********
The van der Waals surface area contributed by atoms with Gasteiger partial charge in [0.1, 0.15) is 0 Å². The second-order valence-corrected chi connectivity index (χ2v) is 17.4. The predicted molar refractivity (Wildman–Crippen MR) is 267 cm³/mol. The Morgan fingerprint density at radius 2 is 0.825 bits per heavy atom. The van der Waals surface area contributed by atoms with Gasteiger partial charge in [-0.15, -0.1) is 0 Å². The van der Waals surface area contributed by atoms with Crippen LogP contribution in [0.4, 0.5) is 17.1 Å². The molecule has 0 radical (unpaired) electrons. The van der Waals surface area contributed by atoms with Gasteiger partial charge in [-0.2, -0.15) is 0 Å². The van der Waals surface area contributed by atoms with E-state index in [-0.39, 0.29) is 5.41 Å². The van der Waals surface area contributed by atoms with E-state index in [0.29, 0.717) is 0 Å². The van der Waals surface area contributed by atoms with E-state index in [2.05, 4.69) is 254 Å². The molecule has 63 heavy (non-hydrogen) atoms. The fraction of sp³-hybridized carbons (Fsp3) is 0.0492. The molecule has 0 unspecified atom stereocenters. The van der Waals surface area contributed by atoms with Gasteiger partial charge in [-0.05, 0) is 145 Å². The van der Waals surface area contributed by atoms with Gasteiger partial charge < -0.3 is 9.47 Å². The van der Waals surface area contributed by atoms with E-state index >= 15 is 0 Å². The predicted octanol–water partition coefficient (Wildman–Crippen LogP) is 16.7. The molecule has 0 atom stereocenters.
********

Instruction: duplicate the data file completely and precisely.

The van der Waals surface area contributed by atoms with Gasteiger partial charge in [0.1, 0.15) is 0 Å². The second-order valence-corrected chi connectivity index (χ2v) is 17.4. The predicted molar refractivity (Wildman–Crippen MR) is 267 cm³/mol. The Morgan fingerprint density at radius 2 is 0.825 bits per heavy atom. The van der Waals surface area contributed by atoms with Gasteiger partial charge in [-0.15, -0.1) is 0 Å². The van der Waals surface area contributed by atoms with Crippen LogP contribution in [0.4, 0.5) is 17.1 Å². The molecule has 0 radical (unpaired) electrons. The van der Waals surface area contributed by atoms with Gasteiger partial charge in [-0.2, -0.15) is 0 Å². The van der Waals surface area contributed by atoms with E-state index in [-0.39, 0.29) is 5.41 Å². The van der Waals surface area contributed by atoms with E-state index in [0.29, 0.717) is 0 Å². The van der Waals surface area contributed by atoms with E-state index in [2.05, 4.69) is 254 Å². The molecule has 63 heavy (non-hydrogen) atoms. The fraction of sp³-hybridized carbons (Fsp3) is 0.0492. The molecule has 0 unspecified atom stereocenters. The van der Waals surface area contributed by atoms with Gasteiger partial charge in [-0.05, 0) is 145 Å². The van der Waals surface area contributed by atoms with Gasteiger partial charge < -0.3 is 9.47 Å². The van der Waals surface area contributed by atoms with E-state index >= 15 is 0 Å². The predicted octanol–water partition coefficient (Wildman–Crippen LogP) is 16.7. The molecule has 0 atom stereocenters.